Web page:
Sick of the noise


Sick of the noise

SOUTH Gippsland Shire Council has been accused of failing to care for neighbours suffering duress as a result of the Bald Hills Wind Farm.

Tarwin Lower resident John Zakula said the 52 turbines create excessive noise that breach occupational health legislation.

He said the Victorian planning process was equally to blame in “a gross failure of duty of care for the people in the shire of South Gippsland”.

Mr Zakula said the wind farm “produces horrendous industrial noise” that was impacting neighbours’ health and causing sleep deprivation.

“The close location of this facility has compromised and jeopardised the health and safety to me, my family and my workers due to the conditions produces by this facility which operates 24 hours every day over 90 per cent of the time,” he said.

Mr Zakula said council was responsible for the health and safety of its constituents.

“The South Gippsland Shire has conducted itself in a negligent and irresponsible manner and demonstrated a gross failure of duty of care in permitting this facility to be located in close proximity to neigbouring dwellings,” he said.

“Simply, there is a gross failure in the methodology used in the approval of wind energy facilities.”

Council’s director of development services Bryan Sword said the Minister for Planning was responsible for ensuring the wind farm complied with noise restrictions.

“The Minister for Planning has endorsed the 12 month post construction noise monitoring plan,” Mr Sword said.

“The Bald Hills Wind Farm is undertaking independent noise monitoring as required by the post construction noise monitoring plan.

“The Bald Hills Wind Farm responds to complaints in accordance with the endorsed noise complaint procedure which may include localised noise monitoring.”

Mr Sword said council was not aware of any breaches to the permit, however final assessment would be undertaken by the Minister for Planning at the completion of the 12 month post construction noise monitoring plan.

He said council had not received complaints about noise from neighbours and said complaints were typically given to the wind farm company.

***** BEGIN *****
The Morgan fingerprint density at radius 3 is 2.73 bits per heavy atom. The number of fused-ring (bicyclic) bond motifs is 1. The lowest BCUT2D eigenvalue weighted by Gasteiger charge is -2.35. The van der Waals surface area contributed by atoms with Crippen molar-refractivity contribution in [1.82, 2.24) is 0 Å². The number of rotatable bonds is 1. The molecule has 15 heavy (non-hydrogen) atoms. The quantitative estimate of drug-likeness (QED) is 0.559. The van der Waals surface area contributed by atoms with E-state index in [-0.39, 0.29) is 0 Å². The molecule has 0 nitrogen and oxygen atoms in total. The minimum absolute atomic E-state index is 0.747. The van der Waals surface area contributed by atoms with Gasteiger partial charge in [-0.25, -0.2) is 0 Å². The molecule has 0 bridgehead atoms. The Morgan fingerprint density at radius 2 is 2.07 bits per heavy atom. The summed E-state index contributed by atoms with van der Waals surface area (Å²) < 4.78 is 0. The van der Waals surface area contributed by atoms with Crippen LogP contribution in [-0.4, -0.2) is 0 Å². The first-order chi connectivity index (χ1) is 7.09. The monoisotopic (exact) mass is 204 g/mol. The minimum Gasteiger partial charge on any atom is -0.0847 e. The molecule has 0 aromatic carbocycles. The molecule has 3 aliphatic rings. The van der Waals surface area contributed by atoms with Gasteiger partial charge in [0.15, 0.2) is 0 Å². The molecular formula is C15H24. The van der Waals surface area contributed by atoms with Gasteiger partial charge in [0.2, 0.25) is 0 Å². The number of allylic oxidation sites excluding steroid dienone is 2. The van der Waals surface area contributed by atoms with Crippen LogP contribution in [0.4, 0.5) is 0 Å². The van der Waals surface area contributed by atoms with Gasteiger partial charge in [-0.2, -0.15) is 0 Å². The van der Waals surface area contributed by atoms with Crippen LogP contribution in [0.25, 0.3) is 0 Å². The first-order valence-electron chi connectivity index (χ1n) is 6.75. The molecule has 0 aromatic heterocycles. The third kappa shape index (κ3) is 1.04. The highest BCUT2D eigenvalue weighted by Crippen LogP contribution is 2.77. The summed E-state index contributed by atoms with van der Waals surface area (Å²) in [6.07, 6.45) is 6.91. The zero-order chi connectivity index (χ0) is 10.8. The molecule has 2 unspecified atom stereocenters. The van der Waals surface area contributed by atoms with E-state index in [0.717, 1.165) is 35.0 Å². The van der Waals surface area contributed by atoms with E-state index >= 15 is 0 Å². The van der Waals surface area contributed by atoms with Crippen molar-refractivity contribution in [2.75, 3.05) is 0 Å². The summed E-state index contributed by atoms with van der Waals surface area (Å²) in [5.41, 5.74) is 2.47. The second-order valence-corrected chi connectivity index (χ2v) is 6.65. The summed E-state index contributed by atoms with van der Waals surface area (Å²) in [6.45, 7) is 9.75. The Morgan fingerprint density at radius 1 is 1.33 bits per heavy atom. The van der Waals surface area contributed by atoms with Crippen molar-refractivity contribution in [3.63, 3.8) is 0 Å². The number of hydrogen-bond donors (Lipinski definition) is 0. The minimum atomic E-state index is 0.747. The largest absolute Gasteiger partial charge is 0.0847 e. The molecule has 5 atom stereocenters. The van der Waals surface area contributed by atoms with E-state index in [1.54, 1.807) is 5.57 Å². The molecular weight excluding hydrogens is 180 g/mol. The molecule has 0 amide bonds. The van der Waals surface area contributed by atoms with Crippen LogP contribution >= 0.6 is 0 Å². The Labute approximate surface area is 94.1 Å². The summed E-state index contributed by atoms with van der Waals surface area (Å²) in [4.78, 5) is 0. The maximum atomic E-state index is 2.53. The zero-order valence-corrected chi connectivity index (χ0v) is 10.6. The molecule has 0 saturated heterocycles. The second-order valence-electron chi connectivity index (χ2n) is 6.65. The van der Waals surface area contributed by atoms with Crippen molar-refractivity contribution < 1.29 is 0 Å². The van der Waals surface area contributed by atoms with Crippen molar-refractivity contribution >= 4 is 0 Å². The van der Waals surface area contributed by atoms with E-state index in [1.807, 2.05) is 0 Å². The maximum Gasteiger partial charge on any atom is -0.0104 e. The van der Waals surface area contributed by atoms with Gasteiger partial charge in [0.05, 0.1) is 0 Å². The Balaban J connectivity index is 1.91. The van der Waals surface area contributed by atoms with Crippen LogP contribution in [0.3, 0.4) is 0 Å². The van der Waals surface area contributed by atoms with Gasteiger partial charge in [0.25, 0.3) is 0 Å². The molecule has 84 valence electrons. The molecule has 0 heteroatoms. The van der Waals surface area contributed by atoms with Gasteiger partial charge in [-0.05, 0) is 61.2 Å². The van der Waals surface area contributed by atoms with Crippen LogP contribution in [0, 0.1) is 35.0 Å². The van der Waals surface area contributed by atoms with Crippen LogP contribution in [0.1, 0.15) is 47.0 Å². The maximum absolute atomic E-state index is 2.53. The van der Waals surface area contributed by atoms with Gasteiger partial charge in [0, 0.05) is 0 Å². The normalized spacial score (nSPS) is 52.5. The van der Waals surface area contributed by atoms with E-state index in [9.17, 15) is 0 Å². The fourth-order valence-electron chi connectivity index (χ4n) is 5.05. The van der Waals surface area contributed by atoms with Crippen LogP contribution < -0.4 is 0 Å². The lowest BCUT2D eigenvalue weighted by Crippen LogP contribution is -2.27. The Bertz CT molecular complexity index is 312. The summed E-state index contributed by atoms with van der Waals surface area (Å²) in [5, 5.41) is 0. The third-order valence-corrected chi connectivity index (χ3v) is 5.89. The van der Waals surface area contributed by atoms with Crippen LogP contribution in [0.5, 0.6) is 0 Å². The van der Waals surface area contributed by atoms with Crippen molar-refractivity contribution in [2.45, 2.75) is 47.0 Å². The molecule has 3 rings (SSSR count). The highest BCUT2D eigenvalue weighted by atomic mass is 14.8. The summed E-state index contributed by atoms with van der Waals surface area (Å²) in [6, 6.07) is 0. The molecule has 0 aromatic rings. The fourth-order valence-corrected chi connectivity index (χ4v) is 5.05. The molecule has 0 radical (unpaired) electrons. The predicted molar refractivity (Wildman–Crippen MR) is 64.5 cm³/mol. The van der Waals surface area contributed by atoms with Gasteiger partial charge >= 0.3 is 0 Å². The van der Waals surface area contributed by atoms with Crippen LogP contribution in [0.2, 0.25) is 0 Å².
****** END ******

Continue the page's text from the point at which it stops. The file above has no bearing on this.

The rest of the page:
Wind farm general manager Matthew Croome said the company had received several noise complaints. 

“Each month the complaints are investigated and a report prepared. A copy of the report is provided to the person who raised the complaint as well as the Department of Environment, Land, Water and Planning,” he said.

“Investigations and reports completed to date indicate the wind farm is compliant with the permit.”

Mr Croome said when a noise complaint is received, noise data from the relevant monitoring unit was analysed by an expert acoustic consultant to determine whether or not Bald Hills Wind Farm is operating within the noise limits set out in the permit.

“Complainants are kept informed about the investigations in accordance with the process set out in the complaint procedure endorsed by the minister under the permit,” he said.

Mr Croome said in accordance with the permit, Bald Hills Wind Farm has deployed noise monitoring equipment at many locations around the wind farm. 

“Noise monitoring will continue until June 2016. A report will then be submitted to the minister in accordance with the permit requirements,” he said.

Bald Hills Wind Farm supplies copies of reports investigating noise complaints to the Department of Environment, Land, Water and Planning.

A department spokesperson did not comment on the noise issues currently affecting residents.

“The operator is currently undertaking noise testing for the facility, which will continue for 12 months minimum,” the spokesperson said.
“At the end of the testing period the operator is required to provide a report that summarises the noise monitoring.”

Mr Zakula called on Victorian Premier Daniel Andrews to explain what methodology was used when he reduced the separation distance between a house and a turbine from two kilometres to one kilometre, in March this year.

That change reduced the household veto for a proposed wind turbine development from two kilometres to one kilometre from a dwelling, as part of changes to wind farm planning.

At the time, Mr Andrews said the plans struck the right balance between protecting property and supporting jobs in emerging industries.

Decisions on new wind farm planning applications rest with the Victorian Minister for Planning. Councils retain responsibility for enforcement of wind energy facilities for new and existing planning permits.

Residents who are concerned about noise generated by turbines should lodge their concern with Bald Hills Wind Farm by calling 1800 027 689 or emailing [email protected].

 Standing out: the Bald Hills Wind Farm has been the subject of numerous noise complaints.

Standing out: the Bald Hills Wind Farm has been the subject of numerous noise complaints.

Short URL: /?p=16827

Posted by on Dec 1 2015. Filed under Featured. You can follow any responses to this entry through the RSS 2.0. You can leave a response or trackback to this entry

Share your love

Leave a Reply

Your email address will not be published. Required fields are marked *